Morin: Mental health and strength are a lot like physical health and strength. Enhancing physical strength does not guarantee that you will never have health problems such as high cholesterol, but maintaining a good body shape will indeed improve your overall health and reduce your health risks. The mental power is the same.

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VM: As a person who has been writing and speaking on this topic for a long time, how does it feel for you to talk to others about their own spiritual power journey in the podcast?

Morin: It’s really interesting to talk about spiritual power with people from all walks of life. I have the opportunity to talk to some really powerful and successful people, such as Grammy award-winning music producers, gold medal winners and best-selling authors.

I was fascinated to see that once we started talking about spiritual power, most of them would not first tell what they learned from success—they shared what they gained from the struggle.

VM: Is there a favorite lesson, or what did you learn from a guest?

Morin: One of my favorite episodes so far is [ABC News journalist} Dan Harris. Some years back, he had a panic attack on Good Morning America, and is quite up-front about the fact that he was using cocaine at that time in his life.

He received mental health treatment and is now a big advocate for meditation. His story shows how any of us can develop a substance abuse problem or mental health issue, and that while it isn’t a sign of weakness, it does take strength to get help.

VM: Why do you think people are so drawn to and inspired by stories of mental fortitude?

Morin: We often hear stories about successful people and how they succeeded, but it’s less often that we hear about their real struggles. When we learn that prominent individuals have also endured emotional pain or mental struggles, it gives us hope that we can learn from them.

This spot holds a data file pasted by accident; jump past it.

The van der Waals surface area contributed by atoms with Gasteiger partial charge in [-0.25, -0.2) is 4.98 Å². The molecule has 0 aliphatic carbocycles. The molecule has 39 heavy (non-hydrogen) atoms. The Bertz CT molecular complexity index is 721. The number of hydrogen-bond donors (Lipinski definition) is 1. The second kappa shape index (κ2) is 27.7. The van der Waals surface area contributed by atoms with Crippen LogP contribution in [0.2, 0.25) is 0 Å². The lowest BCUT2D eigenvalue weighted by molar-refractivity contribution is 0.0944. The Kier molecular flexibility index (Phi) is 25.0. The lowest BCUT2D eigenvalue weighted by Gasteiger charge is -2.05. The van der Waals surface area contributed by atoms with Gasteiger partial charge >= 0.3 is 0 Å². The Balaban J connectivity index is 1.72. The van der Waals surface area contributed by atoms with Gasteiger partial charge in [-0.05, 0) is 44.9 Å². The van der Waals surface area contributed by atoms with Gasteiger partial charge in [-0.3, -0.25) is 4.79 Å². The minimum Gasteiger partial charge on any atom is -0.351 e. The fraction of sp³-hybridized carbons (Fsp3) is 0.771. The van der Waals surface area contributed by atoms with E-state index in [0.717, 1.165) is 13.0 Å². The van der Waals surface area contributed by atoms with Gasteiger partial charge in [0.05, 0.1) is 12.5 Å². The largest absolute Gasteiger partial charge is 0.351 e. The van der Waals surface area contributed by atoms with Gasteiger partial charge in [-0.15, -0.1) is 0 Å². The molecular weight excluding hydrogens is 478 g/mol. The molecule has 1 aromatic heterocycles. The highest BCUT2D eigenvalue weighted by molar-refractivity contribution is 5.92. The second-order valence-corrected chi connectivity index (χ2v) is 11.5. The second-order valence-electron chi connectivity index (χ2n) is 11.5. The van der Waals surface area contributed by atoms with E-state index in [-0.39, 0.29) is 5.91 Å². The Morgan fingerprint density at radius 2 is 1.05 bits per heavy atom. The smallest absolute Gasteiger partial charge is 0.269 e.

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It’s also inspiring to hear stories from people who acknowledge they continue to work on their mental strength even when they appear to be at the top of their game. It shows you don’t have to be perfect to succeed.

VM: How can we stay mentally strong during the COVID-19 pandemic? We’ve all heard mantras like “We’re all in this together” and “These are unprecedented times,” but what does it take for an individual to persevere through a moment like this?

Morin: COVID-19 has created so many different challenging circumstances. While some people are out of work and terrified about their financial future, others are working from home and feeling lonelier than ever.

And while [those] The slogan sounds good on the surface, and the pandemic is a good reminder that strengthening mental muscles is indeed a separate journey. Although other people can support you and you can support them, in the end everyone must choose for themselves how much effort they want to put into their mental health.

For many people, now is a good time to assess their values ​​and priorities. I heard many people say that they really don’t want life to return to the way it was before, because they have a new understanding of certain things, such as the simple happiness in life.

People who learn from this experience and understand themselves can move forward more powerfully than before.

People with strong spirits can now use it on Apple Podcasts, Stitcher, Spotify, and wherever you listen to podcasts.